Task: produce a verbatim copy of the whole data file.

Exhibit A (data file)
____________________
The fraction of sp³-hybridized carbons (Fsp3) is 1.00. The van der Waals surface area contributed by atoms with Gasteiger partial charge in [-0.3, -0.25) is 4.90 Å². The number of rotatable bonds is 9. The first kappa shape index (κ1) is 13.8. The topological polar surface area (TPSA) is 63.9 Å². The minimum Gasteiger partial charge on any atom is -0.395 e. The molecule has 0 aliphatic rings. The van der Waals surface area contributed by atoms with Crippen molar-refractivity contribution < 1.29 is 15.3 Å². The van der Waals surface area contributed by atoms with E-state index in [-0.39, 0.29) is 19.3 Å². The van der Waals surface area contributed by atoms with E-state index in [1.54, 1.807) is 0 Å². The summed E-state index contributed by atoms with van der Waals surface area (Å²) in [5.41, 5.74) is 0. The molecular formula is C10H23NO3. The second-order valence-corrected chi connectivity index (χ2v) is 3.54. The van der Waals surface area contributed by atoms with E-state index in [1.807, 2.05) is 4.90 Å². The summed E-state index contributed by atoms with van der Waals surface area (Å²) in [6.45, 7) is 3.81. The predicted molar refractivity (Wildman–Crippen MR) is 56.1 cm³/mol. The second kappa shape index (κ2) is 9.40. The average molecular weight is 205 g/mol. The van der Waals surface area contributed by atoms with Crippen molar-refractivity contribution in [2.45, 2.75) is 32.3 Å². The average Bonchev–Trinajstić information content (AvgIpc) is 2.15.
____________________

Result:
The fraction of sp³-hybridized carbons (Fsp3) is 1.00. The van der Waals surface area contributed by atoms with Gasteiger partial charge in [-0.3, -0.25) is 4.90 Å². The number of rotatable bonds is 9. The first kappa shape index (κ1) is 13.8. The topological polar surface area (TPSA) is 63.9 Å². The minimum Gasteiger partial charge on any atom is -0.395 e. The molecule has 0 aliphatic rings. The van der Waals surface area contributed by atoms with Crippen molar-refractivity contribution < 1.29 is 15.3 Å². The van der Waals surface area contributed by atoms with E-state index in [-0.39, 0.29) is 19.3 Å². The van der Waals surface area contributed by atoms with E-state index in [1.54, 1.807) is 0 Å². The summed E-state index contributed by atoms with van der Waals surface area (Å²) in [5.41, 5.74) is 0. The molecular formula is C10H23NO3. The second-order valence-corrected chi connectivity index (χ2v) is 3.54. The van der Waals surface area contributed by atoms with E-state index in [1.807, 2.05) is 4.90 Å². The summed E-state index contributed by atoms with van der Waals surface area (Å²) in [6.45, 7) is 3.81. The predicted molar refractivity (Wildman–Crippen MR) is 56.1 cm³/mol. The second kappa shape index (κ2) is 9.40. The average molecular weight is 205 g/mol. The van der Waals surface area contributed by atoms with Crippen molar-refractivity contribution in [2.45, 2.75) is 32.3 Å². The average Bonchev–Trinajstić information content (AvgIpc) is 2.15.